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I have a process intensive task that I would like to run in the background.

The user clicks on a page, the PHP script runs, and finally, based on some conditions, if required, then it has to run a shell script, E.G.:

shell_exec('php measurePerformance.php 47 844 email@yahoo.com');

Currently I use shell_exec, but this requires the script to wait for an output. Is there any way to execute the command I want without waiting for it to complete?

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NOTE: The process has to start immediately so a cron is not an option. –  ToughPal Jun 19 '09 at 20:27
2  
Just a quick note: Make sure the page will not be accessible by everyone (search engines/ fraudulent users) and if you are on a shared environment, the execution time of all your scripts (in particular php!) probably is limited. In any case you may want to take a look at set_time_limit/php.ini. –  merkuro Jun 19 '09 at 20:35

8 Answers 8

up vote 62 down vote accepted

How about adding.

"> /dev/null 2>/dev/null &"

shell_exec('php measurePerformance.php 47 844 email@yahoo.com > /dev/null 2>/dev/null &');

Note this also gets rid of the stdio and stderr.

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It works perfectly. Are there any problems / side effects of using this?? –  ToughPal Jun 19 '09 at 20:39
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No. No side effects. If you sometime decide you want the stdio or stderr output of your process consider stackoverflow.com/questions/45953/… –  jitter Jun 19 '09 at 21:00
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Question: That's just discarding the output, right? Does PHP still wait for the process to finish before continuing execution, or does it fire and forget? –  Alan Storm Jun 19 '09 at 21:06
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Yes discards out. Yes fire and forget –  jitter Jun 19 '09 at 21:17
    
Works like a charm! Thanks! –  buzznfrog Jan 15 '13 at 14:03

This will execute a command and disconnect from the running process. Of course, it can be any command you want. But for a test, you can create a php file with a sleep(20) command it.

exec("nohup /usr/bin/php -f sleep.php > /dev/null 2>&1 &");
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Perfectly worked for me on linux. Thank you. –  D3F4ULT Jun 26 '14 at 9:14

On Windows 2003, to call another script without waiting, I used this:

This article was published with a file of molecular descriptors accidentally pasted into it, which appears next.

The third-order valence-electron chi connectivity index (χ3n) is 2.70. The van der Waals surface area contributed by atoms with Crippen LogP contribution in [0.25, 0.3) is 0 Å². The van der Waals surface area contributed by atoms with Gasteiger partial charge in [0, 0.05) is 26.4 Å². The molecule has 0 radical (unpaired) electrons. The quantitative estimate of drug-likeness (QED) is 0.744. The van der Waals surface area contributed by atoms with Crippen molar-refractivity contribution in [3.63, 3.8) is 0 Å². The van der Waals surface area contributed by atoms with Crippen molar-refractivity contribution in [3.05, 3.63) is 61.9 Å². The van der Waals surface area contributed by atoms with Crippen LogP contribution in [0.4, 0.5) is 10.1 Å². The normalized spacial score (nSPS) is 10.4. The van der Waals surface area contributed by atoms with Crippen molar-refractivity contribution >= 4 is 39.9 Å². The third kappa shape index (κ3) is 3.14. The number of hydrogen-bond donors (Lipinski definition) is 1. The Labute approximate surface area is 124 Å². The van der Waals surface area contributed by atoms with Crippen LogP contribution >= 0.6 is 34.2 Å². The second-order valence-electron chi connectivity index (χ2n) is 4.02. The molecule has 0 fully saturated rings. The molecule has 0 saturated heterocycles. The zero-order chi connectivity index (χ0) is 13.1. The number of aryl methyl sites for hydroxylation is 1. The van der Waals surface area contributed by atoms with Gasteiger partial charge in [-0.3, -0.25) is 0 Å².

$commandString = "start /b c:\\php\\php.EXE C:\\Inetpub\\wwwroot\\mysite.com\\phpforktest.php --passmsg=$testmsg"; 
pclose(popen($commandString, 'r'));

This only works AFTER giving changing permissions on cmd.exe - add Read and Execute for IUSR_YOURMACHINE (I also set write to Deny).

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Use PHP's popen command, e.g.:

pclose(popen("start c:\wamp\bin\php.exe c:\wamp\www\script.php","r"));

This will create a child process and the script will excute in the background without waiting for output.

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Not work for me on linux –  D3F4ULT Jun 26 '14 at 9:14

That will work but you will have to be careful not to overload your server because it will create a new process every time you call this function which will run in background. If only one concurrent call at the same time then this workaround will do the job.

If not then I would advice to run a message queue like for instance beanstalkd/gearman/amazon sqs.

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You can also give your output back to the client instantly and continue processing your PHP code afterwards.

This is the method I am using for long-waiting Ajax calls which would not have any effect on client side:

ob_end_clean();
ignore_user_abort();
ob_start();
header("Connection: close");
echo json_encode($out);
header("Content-Length: " . ob_get_length());
ob_end_flush();
flush();
// execute your command here. client will not wait for response, it already has one above.

You can find the detailed explanation here: http://oytun.co/response-now-process-later

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1  
Ops... I was waking a zombie question here, I havent realized. But this bit of information could be beneficial to others. –  Oytun Tez May 14 '13 at 15:04

If it's off of a web page, I recommend generating a signal of some kind (dropping a file in a directory, perhaps) and having a cron job pick up the work that needs to be done. Otherwise, we're likely to get into the territory of using pcntl_fork() and exec() from inside an Apache process, and that's just bad mojo.

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You could always post over some AJAX to a page that calls the shell_exec().

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1  
I think in that way the request is also waiting for finish –  Karol Fiturski Mar 7 '14 at 17:39

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